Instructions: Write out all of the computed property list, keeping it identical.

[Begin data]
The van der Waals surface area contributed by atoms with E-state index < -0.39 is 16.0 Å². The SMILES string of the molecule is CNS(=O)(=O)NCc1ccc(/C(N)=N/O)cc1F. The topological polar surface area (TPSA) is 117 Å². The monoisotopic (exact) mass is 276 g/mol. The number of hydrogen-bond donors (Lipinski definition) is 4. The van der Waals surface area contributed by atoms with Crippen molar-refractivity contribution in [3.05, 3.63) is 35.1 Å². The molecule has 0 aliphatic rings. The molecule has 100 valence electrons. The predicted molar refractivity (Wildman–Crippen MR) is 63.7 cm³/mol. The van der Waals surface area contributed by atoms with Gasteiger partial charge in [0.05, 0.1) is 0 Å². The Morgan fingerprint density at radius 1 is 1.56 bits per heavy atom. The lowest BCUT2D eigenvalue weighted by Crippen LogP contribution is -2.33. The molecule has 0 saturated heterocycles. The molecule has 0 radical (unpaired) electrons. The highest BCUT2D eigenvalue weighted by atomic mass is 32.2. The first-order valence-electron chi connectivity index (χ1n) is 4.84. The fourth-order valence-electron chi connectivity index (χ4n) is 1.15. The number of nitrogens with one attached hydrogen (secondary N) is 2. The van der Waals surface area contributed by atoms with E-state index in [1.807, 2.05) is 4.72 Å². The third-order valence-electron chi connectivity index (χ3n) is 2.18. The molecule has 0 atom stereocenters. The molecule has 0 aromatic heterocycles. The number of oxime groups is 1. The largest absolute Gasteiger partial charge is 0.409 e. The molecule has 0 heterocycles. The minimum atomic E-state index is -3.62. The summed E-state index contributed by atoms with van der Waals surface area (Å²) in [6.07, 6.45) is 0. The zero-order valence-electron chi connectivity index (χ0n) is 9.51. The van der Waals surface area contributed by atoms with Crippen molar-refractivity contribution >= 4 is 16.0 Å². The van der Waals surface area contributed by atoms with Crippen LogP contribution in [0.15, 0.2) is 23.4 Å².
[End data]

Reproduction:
The van der Waals surface area contributed by atoms with E-state index < -0.39 is 16.0 Å². The SMILES string of the molecule is CNS(=O)(=O)NCc1ccc(/C(N)=N/O)cc1F. The topological polar surface area (TPSA) is 117 Å². The monoisotopic (exact) mass is 276 g/mol. The number of hydrogen-bond donors (Lipinski definition) is 4. The van der Waals surface area contributed by atoms with Crippen molar-refractivity contribution in [3.05, 3.63) is 35.1 Å². The molecule has 0 aliphatic rings. The molecule has 100 valence electrons. The predicted molar refractivity (Wildman–Crippen MR) is 63.7 cm³/mol. The van der Waals surface area contributed by atoms with Gasteiger partial charge in [0.05, 0.1) is 0 Å². The Morgan fingerprint density at radius 1 is 1.56 bits per heavy atom. The lowest BCUT2D eigenvalue weighted by Crippen LogP contribution is -2.33. The molecule has 0 saturated heterocycles. The molecule has 0 radical (unpaired) electrons. The highest BCUT2D eigenvalue weighted by atomic mass is 32.2. The first-order valence-electron chi connectivity index (χ1n) is 4.84. The fourth-order valence-electron chi connectivity index (χ4n) is 1.15. The number of nitrogens with one attached hydrogen (secondary N) is 2. The van der Waals surface area contributed by atoms with E-state index in [1.807, 2.05) is 4.72 Å². The third-order valence-electron chi connectivity index (χ3n) is 2.18. The molecule has 0 atom stereocenters. The molecule has 0 aromatic heterocycles. The number of oxime groups is 1. The largest absolute Gasteiger partial charge is 0.409 e. The molecule has 0 heterocycles. The minimum atomic E-state index is -3.62. The summed E-state index contributed by atoms with van der Waals surface area (Å²) in [6.07, 6.45) is 0. The zero-order valence-electron chi connectivity index (χ0n) is 9.51. The van der Waals surface area contributed by atoms with Crippen molar-refractivity contribution >= 4 is 16.0 Å². The van der Waals surface area contributed by atoms with Crippen LogP contribution in [0.15, 0.2) is 23.4 Å².